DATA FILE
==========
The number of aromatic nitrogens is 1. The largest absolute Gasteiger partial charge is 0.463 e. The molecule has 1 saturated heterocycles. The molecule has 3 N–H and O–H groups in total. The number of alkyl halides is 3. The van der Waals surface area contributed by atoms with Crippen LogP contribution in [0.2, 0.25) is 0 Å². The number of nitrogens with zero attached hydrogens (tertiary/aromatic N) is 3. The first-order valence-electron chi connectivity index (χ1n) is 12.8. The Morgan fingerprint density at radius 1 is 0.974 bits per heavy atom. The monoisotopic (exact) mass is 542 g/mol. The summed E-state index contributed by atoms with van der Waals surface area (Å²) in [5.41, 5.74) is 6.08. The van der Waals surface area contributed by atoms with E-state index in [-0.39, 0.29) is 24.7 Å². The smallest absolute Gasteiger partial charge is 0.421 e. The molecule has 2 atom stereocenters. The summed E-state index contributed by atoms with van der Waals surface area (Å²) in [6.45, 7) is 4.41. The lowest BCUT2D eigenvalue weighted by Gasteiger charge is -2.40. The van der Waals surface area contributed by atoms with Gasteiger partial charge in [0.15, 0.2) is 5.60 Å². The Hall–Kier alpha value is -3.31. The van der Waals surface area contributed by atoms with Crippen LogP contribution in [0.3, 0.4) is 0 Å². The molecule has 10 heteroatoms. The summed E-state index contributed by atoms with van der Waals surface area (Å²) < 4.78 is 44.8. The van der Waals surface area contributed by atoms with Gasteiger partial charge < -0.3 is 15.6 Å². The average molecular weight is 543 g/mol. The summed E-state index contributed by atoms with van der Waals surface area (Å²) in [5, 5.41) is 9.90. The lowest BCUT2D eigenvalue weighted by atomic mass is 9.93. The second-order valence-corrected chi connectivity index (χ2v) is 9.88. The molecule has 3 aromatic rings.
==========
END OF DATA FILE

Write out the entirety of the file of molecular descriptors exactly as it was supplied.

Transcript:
The number of aromatic nitrogens is 1. The largest absolute Gasteiger partial charge is 0.463 e. The molecule has 1 saturated heterocycles. The molecule has 3 N–H and O–H groups in total. The number of alkyl halides is 3. The van der Waals surface area contributed by atoms with Crippen LogP contribution in [0.2, 0.25) is 0 Å². The number of nitrogens with zero attached hydrogens (tertiary/aromatic N) is 3. The first-order valence-electron chi connectivity index (χ1n) is 12.8. The Morgan fingerprint density at radius 1 is 0.974 bits per heavy atom. The monoisotopic (exact) mass is 542 g/mol. The summed E-state index contributed by atoms with van der Waals surface area (Å²) in [5.41, 5.74) is 6.08. The van der Waals surface area contributed by atoms with E-state index in [-0.39, 0.29) is 24.7 Å². The smallest absolute Gasteiger partial charge is 0.421 e. The molecule has 2 atom stereocenters. The summed E-state index contributed by atoms with van der Waals surface area (Å²) in [6.45, 7) is 4.41. The lowest BCUT2D eigenvalue weighted by Gasteiger charge is -2.40. The van der Waals surface area contributed by atoms with Gasteiger partial charge in [0.15, 0.2) is 5.60 Å². The Hall–Kier alpha value is -3.31. The van der Waals surface area contributed by atoms with Crippen LogP contribution in [0.3, 0.4) is 0 Å². The molecule has 10 heteroatoms. The summed E-state index contributed by atoms with van der Waals surface area (Å²) < 4.78 is 44.8. The van der Waals surface area contributed by atoms with Gasteiger partial charge < -0.3 is 15.6 Å². The average molecular weight is 543 g/mol. The summed E-state index contributed by atoms with van der Waals surface area (Å²) in [5, 5.41) is 9.90. The lowest BCUT2D eigenvalue weighted by atomic mass is 9.93. The second-order valence-corrected chi connectivity index (χ2v) is 9.88. The molecule has 3 aromatic rings.